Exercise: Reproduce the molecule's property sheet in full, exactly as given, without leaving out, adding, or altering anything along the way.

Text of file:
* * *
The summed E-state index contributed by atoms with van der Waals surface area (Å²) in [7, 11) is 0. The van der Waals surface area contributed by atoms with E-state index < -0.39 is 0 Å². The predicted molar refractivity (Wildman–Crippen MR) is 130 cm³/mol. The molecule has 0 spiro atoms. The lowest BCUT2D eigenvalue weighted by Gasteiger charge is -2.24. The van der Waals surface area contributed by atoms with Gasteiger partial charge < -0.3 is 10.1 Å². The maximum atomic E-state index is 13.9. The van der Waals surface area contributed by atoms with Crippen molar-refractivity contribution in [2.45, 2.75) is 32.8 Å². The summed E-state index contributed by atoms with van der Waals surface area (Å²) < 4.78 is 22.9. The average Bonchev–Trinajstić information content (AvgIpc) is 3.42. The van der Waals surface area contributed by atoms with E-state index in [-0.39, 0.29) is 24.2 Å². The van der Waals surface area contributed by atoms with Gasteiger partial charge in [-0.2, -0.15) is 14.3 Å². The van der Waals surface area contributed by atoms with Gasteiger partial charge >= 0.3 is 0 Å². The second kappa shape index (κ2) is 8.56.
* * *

The summed E-state index contributed by atoms with van der Waals surface area (Å²) in [7, 11) is 0. The van der Waals surface area contributed by atoms with E-state index < -0.39 is 0 Å². The predicted molar refractivity (Wildman–Crippen MR) is 130 cm³/mol. The molecule has 0 spiro atoms. The lowest BCUT2D eigenvalue weighted by Gasteiger charge is -2.24. The van der Waals surface area contributed by atoms with Gasteiger partial charge < -0.3 is 10.1 Å². The maximum atomic E-state index is 13.9. The van der Waals surface area contributed by atoms with Crippen molar-refractivity contribution in [2.45, 2.75) is 32.8 Å². The summed E-state index contributed by atoms with van der Waals surface area (Å²) < 4.78 is 22.9. The average Bonchev–Trinajstić information content (AvgIpc) is 3.42. The van der Waals surface area contributed by atoms with E-state index in [-0.39, 0.29) is 24.2 Å². The van der Waals surface area contributed by atoms with Gasteiger partial charge in [-0.2, -0.15) is 14.3 Å². The van der Waals surface area contributed by atoms with Gasteiger partial charge >= 0.3 is 0 Å². The second kappa shape index (κ2) is 8.56.